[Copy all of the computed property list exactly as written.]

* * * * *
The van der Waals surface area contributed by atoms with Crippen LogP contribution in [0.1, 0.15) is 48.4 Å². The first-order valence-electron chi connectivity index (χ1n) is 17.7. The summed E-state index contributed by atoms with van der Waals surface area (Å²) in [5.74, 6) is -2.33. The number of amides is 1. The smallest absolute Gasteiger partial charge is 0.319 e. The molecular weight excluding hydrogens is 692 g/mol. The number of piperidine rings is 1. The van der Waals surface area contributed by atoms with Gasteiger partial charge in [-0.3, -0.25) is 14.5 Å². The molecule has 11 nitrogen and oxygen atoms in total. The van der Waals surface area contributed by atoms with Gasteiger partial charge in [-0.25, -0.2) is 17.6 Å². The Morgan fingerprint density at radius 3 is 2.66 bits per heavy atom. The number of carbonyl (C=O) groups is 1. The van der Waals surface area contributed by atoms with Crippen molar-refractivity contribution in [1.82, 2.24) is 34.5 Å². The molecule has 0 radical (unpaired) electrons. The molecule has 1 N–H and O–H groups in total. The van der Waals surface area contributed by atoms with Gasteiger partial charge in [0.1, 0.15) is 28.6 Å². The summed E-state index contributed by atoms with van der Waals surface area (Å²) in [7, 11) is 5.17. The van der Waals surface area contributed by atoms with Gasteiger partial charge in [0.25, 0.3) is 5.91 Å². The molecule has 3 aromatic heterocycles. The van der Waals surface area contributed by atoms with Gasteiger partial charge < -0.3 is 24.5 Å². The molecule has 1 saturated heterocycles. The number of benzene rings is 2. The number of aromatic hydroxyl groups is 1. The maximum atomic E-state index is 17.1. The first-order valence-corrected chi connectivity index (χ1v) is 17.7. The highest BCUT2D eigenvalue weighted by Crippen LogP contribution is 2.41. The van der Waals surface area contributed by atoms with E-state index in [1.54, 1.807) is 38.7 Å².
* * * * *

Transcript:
The van der Waals surface area contributed by atoms with Crippen LogP contribution in [0.1, 0.15) is 48.4 Å². The first-order valence-electron chi connectivity index (χ1n) is 17.7. The summed E-state index contributed by atoms with van der Waals surface area (Å²) in [5.74, 6) is -2.33. The number of amides is 1. The smallest absolute Gasteiger partial charge is 0.319 e. The molecular weight excluding hydrogens is 692 g/mol. The number of piperidine rings is 1. The van der Waals surface area contributed by atoms with Gasteiger partial charge in [-0.3, -0.25) is 14.5 Å². The molecule has 11 nitrogen and oxygen atoms in total. The van der Waals surface area contributed by atoms with Gasteiger partial charge in [-0.25, -0.2) is 17.6 Å². The Morgan fingerprint density at radius 3 is 2.66 bits per heavy atom. The number of carbonyl (C=O) groups is 1. The van der Waals surface area contributed by atoms with Crippen molar-refractivity contribution in [1.82, 2.24) is 34.5 Å². The molecule has 0 radical (unpaired) electrons. The molecule has 1 N–H and O–H groups in total. The van der Waals surface area contributed by atoms with Gasteiger partial charge in [0.1, 0.15) is 28.6 Å². The summed E-state index contributed by atoms with van der Waals surface area (Å²) in [7, 11) is 5.17. The van der Waals surface area contributed by atoms with Gasteiger partial charge in [0.25, 0.3) is 5.91 Å². The molecule has 3 aromatic heterocycles. The van der Waals surface area contributed by atoms with Gasteiger partial charge < -0.3 is 24.5 Å². The molecule has 1 saturated heterocycles. The number of benzene rings is 2. The number of aromatic hydroxyl groups is 1. The maximum atomic E-state index is 17.1. The first-order valence-corrected chi connectivity index (χ1v) is 17.7. The highest BCUT2D eigenvalue weighted by Crippen LogP contribution is 2.41. The van der Waals surface area contributed by atoms with E-state index in [1.54, 1.807) is 38.7 Å².